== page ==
Catherine M. Rokicky is assistant professor of history at Cuyahoga Community College. She is the author of James Monroe: Oberlin’s Christian Statesman and Reformer, 1821–1898.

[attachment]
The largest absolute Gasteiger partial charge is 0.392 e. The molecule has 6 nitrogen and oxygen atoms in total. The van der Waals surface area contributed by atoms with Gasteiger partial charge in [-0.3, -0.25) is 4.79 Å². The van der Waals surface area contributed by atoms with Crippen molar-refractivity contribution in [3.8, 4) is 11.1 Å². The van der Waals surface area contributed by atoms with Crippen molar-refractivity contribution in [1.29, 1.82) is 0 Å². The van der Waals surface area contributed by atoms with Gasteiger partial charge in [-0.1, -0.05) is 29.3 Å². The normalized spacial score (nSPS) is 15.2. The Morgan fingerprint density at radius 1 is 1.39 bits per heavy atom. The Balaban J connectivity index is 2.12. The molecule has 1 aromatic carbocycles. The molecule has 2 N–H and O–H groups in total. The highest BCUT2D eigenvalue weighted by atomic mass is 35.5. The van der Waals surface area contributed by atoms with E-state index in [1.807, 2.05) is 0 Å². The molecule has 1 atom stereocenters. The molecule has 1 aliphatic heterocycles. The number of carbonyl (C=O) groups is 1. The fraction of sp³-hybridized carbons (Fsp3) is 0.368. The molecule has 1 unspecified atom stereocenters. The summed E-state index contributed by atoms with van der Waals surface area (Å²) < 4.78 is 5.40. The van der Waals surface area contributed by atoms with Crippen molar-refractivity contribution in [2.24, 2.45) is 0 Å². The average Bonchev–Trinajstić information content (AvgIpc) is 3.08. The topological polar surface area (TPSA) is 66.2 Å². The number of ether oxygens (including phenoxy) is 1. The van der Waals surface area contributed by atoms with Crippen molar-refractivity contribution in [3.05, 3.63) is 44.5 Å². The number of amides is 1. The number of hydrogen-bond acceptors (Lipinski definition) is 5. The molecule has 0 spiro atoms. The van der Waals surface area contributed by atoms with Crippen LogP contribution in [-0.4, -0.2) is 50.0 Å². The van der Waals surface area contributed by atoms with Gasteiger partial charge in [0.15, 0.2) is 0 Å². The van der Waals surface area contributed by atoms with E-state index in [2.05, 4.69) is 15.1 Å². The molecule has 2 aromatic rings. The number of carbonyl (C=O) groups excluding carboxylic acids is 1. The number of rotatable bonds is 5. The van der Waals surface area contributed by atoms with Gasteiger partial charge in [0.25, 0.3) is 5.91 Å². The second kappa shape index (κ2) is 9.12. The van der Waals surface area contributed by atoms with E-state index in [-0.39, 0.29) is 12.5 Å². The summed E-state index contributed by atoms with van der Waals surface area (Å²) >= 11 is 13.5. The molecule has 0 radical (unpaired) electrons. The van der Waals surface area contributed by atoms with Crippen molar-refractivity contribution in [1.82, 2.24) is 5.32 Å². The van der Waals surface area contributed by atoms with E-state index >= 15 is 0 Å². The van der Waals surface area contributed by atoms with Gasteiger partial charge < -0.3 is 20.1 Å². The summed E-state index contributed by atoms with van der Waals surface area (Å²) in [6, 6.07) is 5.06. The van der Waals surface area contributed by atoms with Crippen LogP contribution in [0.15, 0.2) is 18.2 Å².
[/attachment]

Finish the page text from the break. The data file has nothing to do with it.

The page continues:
Powerful currents of religious revival and political and social reform swept nineteenth-century America. Many people expressed their radical religious and social ideals by creating or joining self-contained utopian communities. These utopianists challenged the existing social and economic order with alternative notions about religion, marriage, family, sexuality, property ownership, and wage labor. Between 1787 and 1919, approximately 270 utopian communities existed in the United States.